Can I upgrade my Exchange server to the newest operating system as it will save me time and I don’t need to build a new virtual machine? This is a very interesting topic and one that is asked by many admins. The short answer is “no,” you cannot do this, and the longer answer is “no,” you should not do this. Simply put, an Exchange in-place upgrade is not feasible. Let’s look at the reasons behind this:
- Microsoft doesn’t support it.
- Potential data loss.
- A database availability group (DAG) cannot be upgraded.
- Exchange legacy does not support the newest operating systems.
- Cluster versions are different on each operating system.
- Exchange will most likely not work after you try the upgrade, and even if it did work, you will still be running at a risk.
Let’s take a look at each of the items above in more detail.
Exchange in-place upgrade means lots of errors
The first point is crucial: Microsoft doesn’t support an Exchange in-place upgrade. If you had to log a support call with them and they checked and saw that you did it they would not support you, no matter the issue. I personally have tested this in a lab and Exchange does all sorts of strange things once the operating system has been upgraded. For example, errors in the event logs that you don’t normally see.
Let’s jump to point No. 3. This is a very important step. Let’s say you wanted to take a shortcut and you running a database availability group, you would need to break your DAG to be able to do the upgrade as the cluster versions will be different and the DAG will also stop working and log files will go missing. Don’t do it! This leads to point No. 2. You will end up with data loss.
The last thing you want is to break your database availability group and then upgrade only to find out the exchange .edb file is missing or logs are missing and you don’t have a backup.
It’s going to get broken
The next point about an Exchange in-place upgrade is server support for newer operating systems. Yes, it is nice to have the latest in your environment but it doesn’t mean Exchange supports it. You might decide, “I don’t like Server 2012, I want server 2016” and you try an Exchange in-place upgrade only to find IIS is broken or the server ships with a newer version of .NET Framework that also doesn’t work on legacy versions. Worse, you cannot roll back because everything is broken. You now have to recover. This can be dial tone recovery from backups or going through the painstaking process of exporting mailboxes to PST and then having to re-import them.
The next step we will look at is the cluster versions. We briefly touched on it above but, yes, Exchange installs failover clustering but you don’t manage your DAG from there. When you decide to upgrade because you feel it’s just too much hassle to build new servers, you will find the versions different.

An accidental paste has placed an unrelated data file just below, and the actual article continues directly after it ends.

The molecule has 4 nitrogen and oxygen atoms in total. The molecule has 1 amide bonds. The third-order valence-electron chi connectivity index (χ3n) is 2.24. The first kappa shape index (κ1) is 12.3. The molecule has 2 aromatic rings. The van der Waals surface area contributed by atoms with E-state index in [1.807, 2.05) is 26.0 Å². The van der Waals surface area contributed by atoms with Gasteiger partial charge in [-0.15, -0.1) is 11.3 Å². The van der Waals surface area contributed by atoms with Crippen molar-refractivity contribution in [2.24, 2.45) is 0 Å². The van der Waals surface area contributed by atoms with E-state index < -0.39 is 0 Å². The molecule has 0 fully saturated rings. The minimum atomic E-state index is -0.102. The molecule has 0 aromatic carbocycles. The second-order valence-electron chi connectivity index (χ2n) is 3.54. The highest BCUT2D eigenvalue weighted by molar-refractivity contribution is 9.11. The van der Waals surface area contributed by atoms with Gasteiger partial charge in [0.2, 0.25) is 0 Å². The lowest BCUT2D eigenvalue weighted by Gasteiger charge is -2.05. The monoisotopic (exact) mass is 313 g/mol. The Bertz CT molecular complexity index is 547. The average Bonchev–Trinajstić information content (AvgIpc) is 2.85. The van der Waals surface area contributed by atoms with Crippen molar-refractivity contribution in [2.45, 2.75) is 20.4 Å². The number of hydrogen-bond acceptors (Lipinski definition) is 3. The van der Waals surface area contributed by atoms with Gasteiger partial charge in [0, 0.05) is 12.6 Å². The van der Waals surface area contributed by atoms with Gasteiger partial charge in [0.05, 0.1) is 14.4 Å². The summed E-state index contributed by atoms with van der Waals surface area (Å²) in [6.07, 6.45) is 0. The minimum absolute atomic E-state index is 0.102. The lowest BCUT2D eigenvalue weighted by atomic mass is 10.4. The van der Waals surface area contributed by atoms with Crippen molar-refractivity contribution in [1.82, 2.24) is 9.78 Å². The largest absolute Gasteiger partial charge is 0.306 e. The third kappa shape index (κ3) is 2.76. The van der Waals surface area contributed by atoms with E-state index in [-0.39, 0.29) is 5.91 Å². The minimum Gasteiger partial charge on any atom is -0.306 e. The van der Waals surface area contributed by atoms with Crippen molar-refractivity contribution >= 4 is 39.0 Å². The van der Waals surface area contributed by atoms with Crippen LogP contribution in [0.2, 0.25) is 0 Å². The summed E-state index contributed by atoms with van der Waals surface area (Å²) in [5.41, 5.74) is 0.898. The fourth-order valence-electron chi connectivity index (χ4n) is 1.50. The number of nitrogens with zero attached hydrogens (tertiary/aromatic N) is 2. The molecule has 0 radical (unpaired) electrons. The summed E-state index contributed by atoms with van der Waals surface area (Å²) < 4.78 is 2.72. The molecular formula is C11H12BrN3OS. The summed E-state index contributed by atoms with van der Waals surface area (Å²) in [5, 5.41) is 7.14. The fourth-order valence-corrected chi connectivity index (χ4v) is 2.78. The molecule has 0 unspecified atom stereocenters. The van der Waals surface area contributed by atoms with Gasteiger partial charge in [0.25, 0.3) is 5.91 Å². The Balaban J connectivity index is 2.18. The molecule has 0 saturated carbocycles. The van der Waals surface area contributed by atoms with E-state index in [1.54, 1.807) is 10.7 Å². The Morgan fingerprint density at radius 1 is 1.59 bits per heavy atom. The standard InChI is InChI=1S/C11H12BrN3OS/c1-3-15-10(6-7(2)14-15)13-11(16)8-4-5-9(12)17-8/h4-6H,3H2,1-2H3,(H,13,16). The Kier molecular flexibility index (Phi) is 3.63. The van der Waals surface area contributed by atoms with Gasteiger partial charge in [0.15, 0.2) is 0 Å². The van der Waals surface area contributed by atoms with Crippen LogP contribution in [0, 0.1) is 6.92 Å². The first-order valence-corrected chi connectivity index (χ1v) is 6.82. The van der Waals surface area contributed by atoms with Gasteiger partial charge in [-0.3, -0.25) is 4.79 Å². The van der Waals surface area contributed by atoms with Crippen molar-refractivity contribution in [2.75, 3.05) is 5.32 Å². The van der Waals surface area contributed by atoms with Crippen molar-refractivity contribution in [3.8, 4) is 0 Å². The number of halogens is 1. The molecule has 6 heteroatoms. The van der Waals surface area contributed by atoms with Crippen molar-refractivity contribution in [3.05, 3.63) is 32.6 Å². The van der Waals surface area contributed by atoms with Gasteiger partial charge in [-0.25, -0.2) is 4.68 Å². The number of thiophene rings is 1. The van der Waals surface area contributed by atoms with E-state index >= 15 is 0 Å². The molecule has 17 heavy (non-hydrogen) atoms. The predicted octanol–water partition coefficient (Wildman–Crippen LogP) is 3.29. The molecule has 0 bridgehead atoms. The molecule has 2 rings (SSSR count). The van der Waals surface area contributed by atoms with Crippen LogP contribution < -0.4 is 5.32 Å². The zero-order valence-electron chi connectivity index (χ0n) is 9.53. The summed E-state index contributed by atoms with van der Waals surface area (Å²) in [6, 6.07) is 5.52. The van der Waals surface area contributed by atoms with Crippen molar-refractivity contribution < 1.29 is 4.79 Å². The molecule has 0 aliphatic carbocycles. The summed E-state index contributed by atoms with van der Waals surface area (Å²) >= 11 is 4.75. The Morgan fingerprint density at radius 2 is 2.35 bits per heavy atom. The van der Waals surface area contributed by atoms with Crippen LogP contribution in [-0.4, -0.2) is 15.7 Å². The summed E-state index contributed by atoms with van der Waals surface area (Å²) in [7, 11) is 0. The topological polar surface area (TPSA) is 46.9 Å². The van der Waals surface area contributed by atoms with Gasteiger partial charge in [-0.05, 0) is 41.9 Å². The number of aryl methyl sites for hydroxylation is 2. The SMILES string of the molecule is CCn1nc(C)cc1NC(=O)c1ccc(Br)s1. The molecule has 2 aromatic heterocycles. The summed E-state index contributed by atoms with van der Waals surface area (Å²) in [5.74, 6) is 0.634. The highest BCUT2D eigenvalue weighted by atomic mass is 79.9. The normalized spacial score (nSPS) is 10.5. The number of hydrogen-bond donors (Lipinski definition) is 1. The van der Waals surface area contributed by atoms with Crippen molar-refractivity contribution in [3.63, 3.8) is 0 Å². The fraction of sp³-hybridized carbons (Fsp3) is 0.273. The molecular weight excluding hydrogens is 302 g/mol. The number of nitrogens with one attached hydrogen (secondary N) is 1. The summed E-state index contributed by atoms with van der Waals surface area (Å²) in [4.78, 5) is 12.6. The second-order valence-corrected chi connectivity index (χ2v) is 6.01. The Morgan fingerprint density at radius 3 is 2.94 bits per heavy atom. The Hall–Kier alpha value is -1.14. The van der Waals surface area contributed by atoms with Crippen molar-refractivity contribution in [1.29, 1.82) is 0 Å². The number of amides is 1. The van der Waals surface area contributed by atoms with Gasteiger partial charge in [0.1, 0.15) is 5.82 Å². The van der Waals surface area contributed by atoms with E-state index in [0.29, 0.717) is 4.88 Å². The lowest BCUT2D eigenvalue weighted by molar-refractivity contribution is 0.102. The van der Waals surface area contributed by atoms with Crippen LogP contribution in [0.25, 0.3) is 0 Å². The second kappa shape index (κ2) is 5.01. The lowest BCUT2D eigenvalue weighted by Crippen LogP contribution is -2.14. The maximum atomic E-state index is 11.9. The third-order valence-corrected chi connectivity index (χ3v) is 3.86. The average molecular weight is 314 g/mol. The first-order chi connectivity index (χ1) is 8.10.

Like anything else that is using clustering, you may find that you are unable to join the servers back into a DAG as the objects exist in failover cluster and so you go and remove the objects in an attempt to fix it and you just do more damage. If there was a way to do an in-place upgrade and tackle all these obstacles, Microsoft would have put something together.
Remember, when you upgrade, you carry the problems and baggage from the existing operating system across and never move forward.
And don’t forget about the licenses
While it might be nice to save time and have all the new features of the newer operating systems, remember, you need to cover the licenses for the newer operating systems and client access licenses (CALs). One day when you leave the company, you leave behind a glorified mess that the next person has to try and fix and will end up having to redo everything you have done. This leads to users fiddling in ADSIEdit to try and clear out the names or servers that were left behind and not properly cleaned up and, in the end, everything breaks.
The last point is that you may think that you succeeded in doing the Exchange in-place upgrade (and you not going to tell anyone) but as mentioned, when you try to bring in a new Exchange server that you will want to migrate to or if you want to migrate to Office 365 or to another platform, you might end up with endless issues that cannot be explained.
Exchange in-place upgrade: Worth the wait
The bottom line is, plan your upgrades to the newer versions of the operating systems and decommission the old ones cleanly. As they say “Rome was not built in a day.” Yes, your legacy Exchange server is a pain and you just want to get rid of it, but keeping it for the extra few days or even months won’t hurt — unlike an Exchange in-place upgrade!
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